Hardikar signed copies of his book at a store in India

Raised in a cotton-growing region of central India, Jaideep Hardikar has focused much of his 25-year reporting career on farmers and their increasingly perilous livelihood.

In September, HarperCollins published Hardikar’s second book about India’s agricultural system: “Ramrao, The Story of India’s Farm Crisis.” 

The book received glowing reviews, including one by the Hindustan Times that said Hardikar “tells us what it is like to be – financially, socially, emotionally and mentally – an Indian farmer today… The result of years of committed reportage, Ramrao turns an ordinary life into an essential biography for our times.”

As India’s economy liberalized and globalized, Hardikar writes, farmers saw production costs multiply and the cost of living rise while real incomes stagnated. Some farmers protested, and many others committed suicide.

In April 2014, Hardikar went to Maharashtra’s Vidarbha region to interview a desperate cotton farmer named Ramrao Panchleniwar, who had tried to commit suicide by drinking two bottles of insecticide but was saved.

In this condensed conversation with Alfred Friendly Program Director David Reed, Hardikar talked about Ramrao, the book, and the impact of his Alfred Friendly fellowship in 2009, when he trained at Poynter Institute and worked at the South Florida Sun-Sentinel. [Click here for a video version of the interview)


I really wanted to tell the story of this crisis to an audience that might not necessarily understand the complexities of the issue. I am trying to help them understand how people survive and live with a crisis of this proportion.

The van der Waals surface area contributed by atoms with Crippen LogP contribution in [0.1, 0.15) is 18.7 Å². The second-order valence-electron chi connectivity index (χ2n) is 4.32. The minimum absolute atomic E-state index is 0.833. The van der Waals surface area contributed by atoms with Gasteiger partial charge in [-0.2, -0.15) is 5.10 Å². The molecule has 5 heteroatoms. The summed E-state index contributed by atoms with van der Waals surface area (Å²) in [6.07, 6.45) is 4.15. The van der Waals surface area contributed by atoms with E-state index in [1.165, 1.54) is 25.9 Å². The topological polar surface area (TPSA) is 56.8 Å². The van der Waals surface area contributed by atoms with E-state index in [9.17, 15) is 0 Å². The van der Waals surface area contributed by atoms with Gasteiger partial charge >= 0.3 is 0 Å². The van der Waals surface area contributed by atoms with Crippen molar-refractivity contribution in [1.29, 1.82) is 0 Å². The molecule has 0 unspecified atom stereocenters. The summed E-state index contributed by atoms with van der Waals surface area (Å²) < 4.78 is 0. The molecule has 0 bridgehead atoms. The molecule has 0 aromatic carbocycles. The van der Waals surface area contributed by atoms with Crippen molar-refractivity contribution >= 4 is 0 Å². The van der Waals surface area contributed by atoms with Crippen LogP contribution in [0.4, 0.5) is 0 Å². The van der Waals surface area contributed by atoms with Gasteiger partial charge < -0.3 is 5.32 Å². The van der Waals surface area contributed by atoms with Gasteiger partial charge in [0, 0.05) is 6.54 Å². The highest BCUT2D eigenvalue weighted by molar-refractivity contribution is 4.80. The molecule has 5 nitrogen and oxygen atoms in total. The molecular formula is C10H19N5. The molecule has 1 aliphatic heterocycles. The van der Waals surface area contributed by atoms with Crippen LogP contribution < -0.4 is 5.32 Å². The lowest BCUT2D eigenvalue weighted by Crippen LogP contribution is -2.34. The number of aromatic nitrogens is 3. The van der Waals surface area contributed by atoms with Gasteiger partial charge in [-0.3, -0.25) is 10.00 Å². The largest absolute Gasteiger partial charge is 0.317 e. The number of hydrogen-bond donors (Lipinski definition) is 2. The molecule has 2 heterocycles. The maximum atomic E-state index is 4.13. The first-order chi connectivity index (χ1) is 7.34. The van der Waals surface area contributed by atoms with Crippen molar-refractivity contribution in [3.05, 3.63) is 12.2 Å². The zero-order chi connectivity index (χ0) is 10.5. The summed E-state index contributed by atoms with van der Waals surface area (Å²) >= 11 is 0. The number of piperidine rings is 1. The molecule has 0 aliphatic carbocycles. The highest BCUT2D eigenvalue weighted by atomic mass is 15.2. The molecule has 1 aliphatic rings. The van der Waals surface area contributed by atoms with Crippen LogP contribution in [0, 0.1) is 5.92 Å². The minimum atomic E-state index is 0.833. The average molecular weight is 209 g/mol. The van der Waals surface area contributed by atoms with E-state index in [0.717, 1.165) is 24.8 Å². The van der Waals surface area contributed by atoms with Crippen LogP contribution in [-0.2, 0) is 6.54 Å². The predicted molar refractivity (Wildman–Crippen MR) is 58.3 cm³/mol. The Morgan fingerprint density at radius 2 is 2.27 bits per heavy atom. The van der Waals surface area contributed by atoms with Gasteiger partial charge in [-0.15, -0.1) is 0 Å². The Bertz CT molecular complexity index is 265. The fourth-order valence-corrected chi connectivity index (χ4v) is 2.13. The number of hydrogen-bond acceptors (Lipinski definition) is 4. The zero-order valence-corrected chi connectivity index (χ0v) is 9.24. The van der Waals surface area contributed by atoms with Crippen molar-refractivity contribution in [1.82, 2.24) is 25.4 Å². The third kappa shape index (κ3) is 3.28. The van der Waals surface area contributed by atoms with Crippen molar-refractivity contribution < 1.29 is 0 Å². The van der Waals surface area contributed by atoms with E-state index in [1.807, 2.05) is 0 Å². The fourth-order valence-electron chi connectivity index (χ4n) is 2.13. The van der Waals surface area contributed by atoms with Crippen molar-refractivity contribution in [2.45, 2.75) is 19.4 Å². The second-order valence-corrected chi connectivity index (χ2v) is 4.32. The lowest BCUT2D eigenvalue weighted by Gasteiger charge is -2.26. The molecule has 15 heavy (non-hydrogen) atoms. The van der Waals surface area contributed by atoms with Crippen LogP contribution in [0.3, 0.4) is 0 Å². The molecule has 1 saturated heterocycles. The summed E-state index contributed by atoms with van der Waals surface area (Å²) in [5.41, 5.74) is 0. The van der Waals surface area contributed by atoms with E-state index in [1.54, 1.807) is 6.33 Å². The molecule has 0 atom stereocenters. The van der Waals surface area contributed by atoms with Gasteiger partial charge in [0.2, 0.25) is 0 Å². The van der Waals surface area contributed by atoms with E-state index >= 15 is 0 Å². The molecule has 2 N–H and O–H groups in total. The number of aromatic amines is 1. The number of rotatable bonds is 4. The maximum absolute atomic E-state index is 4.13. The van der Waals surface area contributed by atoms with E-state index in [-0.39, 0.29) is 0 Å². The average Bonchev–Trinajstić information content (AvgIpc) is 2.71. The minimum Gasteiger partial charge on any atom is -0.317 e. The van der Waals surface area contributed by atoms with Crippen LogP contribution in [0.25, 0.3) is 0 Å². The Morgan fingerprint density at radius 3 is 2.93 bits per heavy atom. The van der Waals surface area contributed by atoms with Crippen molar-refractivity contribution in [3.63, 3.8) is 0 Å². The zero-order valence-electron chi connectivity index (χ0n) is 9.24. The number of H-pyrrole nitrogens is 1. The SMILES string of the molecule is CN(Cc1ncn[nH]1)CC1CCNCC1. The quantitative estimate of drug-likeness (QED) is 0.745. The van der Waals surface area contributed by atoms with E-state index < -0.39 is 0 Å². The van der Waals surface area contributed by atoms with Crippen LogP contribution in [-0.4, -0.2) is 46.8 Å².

More than 400,000 farmers committed suicide in India between 1996 and 2018. Every 30 minutes in India, one farmer commits suicide and ends up as a mere statistic. 

It was only in 2016 or 2017 that I began to think that I need to follow Ramrao for more years and see if I could tell his story, and through him the crisis in farming. He is an average farmer who symbolizes India’s farming community. 

Reed: What are a few actions the government and society could take to improve the situation?

Hardikar: There are no simplistic solutions. It’s a complicated and complex issue. But if you ask me two or three things that we need to do, we need to augment incomes phenomenally because right now it’s not even subsistence levels that they are at. And we need to structurally see what we can do with our poor farming conditions, which means we need to invest more, not necessarily in big projects, but we need to invest in the rural economy in a way that augments income standards. 

Reed: In what ways did the Alfred Friendly Fellowship experience have an impact on your career?

Hardikar: Those six months in the U.S. and at the Sun-Sentinel were a game-changer, a life-changer. My whole perception changed. I worked alongside very good reporters at the Sun-Sentinel and met a lot of good journalists from many parts of the United States. I‘ve learned from them and stayed in touch with them. I don’t look at events, I now look at processes. The idea of a book or the very fact that a journalist could graduate from a 1,000-word story into a more substantial contribution in terms of length, in terms of scale and time — that came during those six months. They were invaluable. Some of those moments are still with me, very alive.